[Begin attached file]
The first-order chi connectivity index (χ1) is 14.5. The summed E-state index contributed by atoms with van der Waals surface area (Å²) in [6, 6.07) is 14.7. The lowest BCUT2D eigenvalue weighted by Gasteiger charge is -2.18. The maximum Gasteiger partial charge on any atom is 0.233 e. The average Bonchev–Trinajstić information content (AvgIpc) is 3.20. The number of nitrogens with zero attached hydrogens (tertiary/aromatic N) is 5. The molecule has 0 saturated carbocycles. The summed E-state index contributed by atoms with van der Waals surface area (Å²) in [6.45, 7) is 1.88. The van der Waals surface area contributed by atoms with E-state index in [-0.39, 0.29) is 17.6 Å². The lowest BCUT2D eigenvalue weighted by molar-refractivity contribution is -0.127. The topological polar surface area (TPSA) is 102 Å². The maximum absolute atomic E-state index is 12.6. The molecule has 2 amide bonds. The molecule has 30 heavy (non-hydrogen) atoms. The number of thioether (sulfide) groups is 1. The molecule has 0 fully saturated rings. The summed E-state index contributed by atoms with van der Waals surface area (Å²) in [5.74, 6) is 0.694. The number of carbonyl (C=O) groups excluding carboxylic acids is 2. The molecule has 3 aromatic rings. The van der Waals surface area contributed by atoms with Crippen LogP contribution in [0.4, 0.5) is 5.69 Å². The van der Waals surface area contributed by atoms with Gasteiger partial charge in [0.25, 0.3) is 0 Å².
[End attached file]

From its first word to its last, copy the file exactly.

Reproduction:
The first-order chi connectivity index (χ1) is 14.5. The summed E-state index contributed by atoms with van der Waals surface area (Å²) in [6, 6.07) is 14.7. The lowest BCUT2D eigenvalue weighted by Gasteiger charge is -2.18. The maximum Gasteiger partial charge on any atom is 0.233 e. The average Bonchev–Trinajstić information content (AvgIpc) is 3.20. The number of nitrogens with zero attached hydrogens (tertiary/aromatic N) is 5. The molecule has 0 saturated carbocycles. The summed E-state index contributed by atoms with van der Waals surface area (Å²) in [6.45, 7) is 1.88. The van der Waals surface area contributed by atoms with E-state index in [-0.39, 0.29) is 17.6 Å². The lowest BCUT2D eigenvalue weighted by molar-refractivity contribution is -0.127. The topological polar surface area (TPSA) is 102 Å². The maximum absolute atomic E-state index is 12.6. The molecule has 2 amide bonds. The molecule has 30 heavy (non-hydrogen) atoms. The number of thioether (sulfide) groups is 1. The molecule has 0 fully saturated rings. The summed E-state index contributed by atoms with van der Waals surface area (Å²) in [5.74, 6) is 0.694. The number of carbonyl (C=O) groups excluding carboxylic acids is 2. The molecule has 3 aromatic rings. The van der Waals surface area contributed by atoms with Crippen LogP contribution in [0.4, 0.5) is 5.69 Å². The van der Waals surface area contributed by atoms with Gasteiger partial charge in [0.25, 0.3) is 0 Å².